Blight Beat: Ypsilanti Township awaits verdicts on Liberty Square, abandoned trailer parks
Tom Perkins | For AnnArbor.com
Two significant, ongoing blight abatement efforts in Ypsilanti Township could reach a legal conclusion this month.
In late January, township attorneys made their case to the Michigan State Court of Appeals to uphold a Washtenaw County Circuit Court judge’s order to demolish the abandoned Liberty Square townhome complex. The township will also learn whether a Circuit Court judge agrees that it should be paid back nearly $100,000 for clearing two abandoned trailer parks a local company walked away from.
Although the Court of Appeals decision on Liberty Square could bring an end to the nearly three-year legal battle over the 151-unit-complex, Ypsilanti Township officials still are trying to find the funds to complete the demolition should the lower court’s decision be upheld.
Washtenaw County Circuit Court Judge Donald Shelton declared Liberty Square a public nuisance and ordered the 25-acre,17-building complex vacated and demolished in August 2011.
Shelton made the rare move of visiting the complex to see firsthand the conditions. He wrote in his decision that the “dilapidated and crumbling conditions at Liberty Square present a continuing, impending danger to the general public and to the legitimate property or personal rights of any person living or even entering upon the complex.”
Among other issues township officials alleged and Shelton found were extensive water damage inside the units, mold infestations, failing roofs, rotting fascia, rotting subflooring and fire damage.
But several homeowners in the complex, represented by attorney Don Darnell, disagreed. Darnell said none of the issues the township testified to were present in his clients’ townhomes, and the decision violated his clients’ 2nd and 4th amendment rights.
Ypsilanti Township Attorney Doug Winters said Shelton issued a detailed 20-page opinion of all his findings on the condition of the property.
“The court came to the only conclusion I believe they could, which is that this whole complex - given its vacancy, its deteriorating condition - it simply has to be demolished,” Winters said. “I believe the Court of Appeals, at least by their questioning, seemed to understand this was a blighted complex suffering from years of neglect.”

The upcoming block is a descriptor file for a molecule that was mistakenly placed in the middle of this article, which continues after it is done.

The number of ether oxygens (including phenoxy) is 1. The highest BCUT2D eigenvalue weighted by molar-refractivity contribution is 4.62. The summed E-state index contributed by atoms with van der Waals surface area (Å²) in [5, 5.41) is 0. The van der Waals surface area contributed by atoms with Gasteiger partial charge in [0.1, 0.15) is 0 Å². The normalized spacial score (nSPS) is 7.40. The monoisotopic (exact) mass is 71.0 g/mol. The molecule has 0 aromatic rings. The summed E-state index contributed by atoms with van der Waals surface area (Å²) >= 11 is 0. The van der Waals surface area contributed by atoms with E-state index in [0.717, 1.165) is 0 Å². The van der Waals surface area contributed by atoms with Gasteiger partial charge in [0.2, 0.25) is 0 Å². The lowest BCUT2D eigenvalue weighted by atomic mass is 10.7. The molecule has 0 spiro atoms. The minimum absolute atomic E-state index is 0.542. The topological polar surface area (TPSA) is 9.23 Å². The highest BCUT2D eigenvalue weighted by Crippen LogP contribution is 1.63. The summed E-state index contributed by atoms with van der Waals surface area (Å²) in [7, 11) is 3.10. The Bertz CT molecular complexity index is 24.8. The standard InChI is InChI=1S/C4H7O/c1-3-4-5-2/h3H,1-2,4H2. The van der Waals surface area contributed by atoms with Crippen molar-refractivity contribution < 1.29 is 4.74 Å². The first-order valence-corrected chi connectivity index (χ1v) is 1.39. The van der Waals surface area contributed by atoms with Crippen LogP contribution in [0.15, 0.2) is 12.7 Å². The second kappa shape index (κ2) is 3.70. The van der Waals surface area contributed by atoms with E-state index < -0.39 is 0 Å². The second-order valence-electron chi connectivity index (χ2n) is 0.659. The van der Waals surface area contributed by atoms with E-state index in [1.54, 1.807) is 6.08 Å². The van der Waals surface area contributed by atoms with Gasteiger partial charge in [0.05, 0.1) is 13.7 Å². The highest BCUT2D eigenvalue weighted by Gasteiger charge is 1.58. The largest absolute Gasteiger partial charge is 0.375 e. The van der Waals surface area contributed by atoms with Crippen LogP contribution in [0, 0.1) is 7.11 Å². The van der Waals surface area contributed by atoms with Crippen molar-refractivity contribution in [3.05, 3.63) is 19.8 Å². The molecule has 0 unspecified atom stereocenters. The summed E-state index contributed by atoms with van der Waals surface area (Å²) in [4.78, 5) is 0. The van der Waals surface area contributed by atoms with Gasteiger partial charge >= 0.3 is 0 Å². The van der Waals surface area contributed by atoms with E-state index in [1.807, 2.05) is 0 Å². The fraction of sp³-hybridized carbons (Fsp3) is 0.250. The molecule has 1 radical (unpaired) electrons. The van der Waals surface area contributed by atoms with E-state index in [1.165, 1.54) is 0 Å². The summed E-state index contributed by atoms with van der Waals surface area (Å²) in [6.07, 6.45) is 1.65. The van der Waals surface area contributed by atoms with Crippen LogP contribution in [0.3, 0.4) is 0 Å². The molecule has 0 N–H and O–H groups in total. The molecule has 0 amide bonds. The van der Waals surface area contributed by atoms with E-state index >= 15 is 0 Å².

The township also made the case to Shelton at a January 24 hearing that it should be repaid for a $92,000 cleanup effort at two abandoned trailer parks.
In February 2012, the parks’ owners, WOC Realty, walked away from the two properties at 2590 E. Michigan Ave. and 117 S. Harris Road, just south of the Ford Boulevard bridge over East Michigan Avenue.
Tom Perkins | For AnnArbor.com
WOC lost its properties to tax foreclosure, and the township eventually bought them in a tax auction for a total of $8,500.
Winters said the township argued that WOC should be responsible for clearing its personal property from the real property.
“What they did was simply leave their parks in garbage dump conditions,” Winters said. “We had all kinds of problems that go with trying to clean up a abandoned mobile home park - fires, people stripping units, people doing illegal things. What was occurring at both locations was a very unsafe situation.”
Many of the mobile homes were stripped of scrap metal and provided shelter for vagrants. Several fires were started at the parks and many of the trailers faced serious issues ranging from collapsing porches to leaking roofs. Several of the homes were packed with garbage.
The Harris Road mobile home park has been totally cleared of structures and already resembles a recreation park. It will be fully converted into a park that is adjacent to the Harris baseball diamonds.
The East Michigan Avenue property is being cleared of its remaining infrastructure and will be converted into commercial real estate and put up for sale.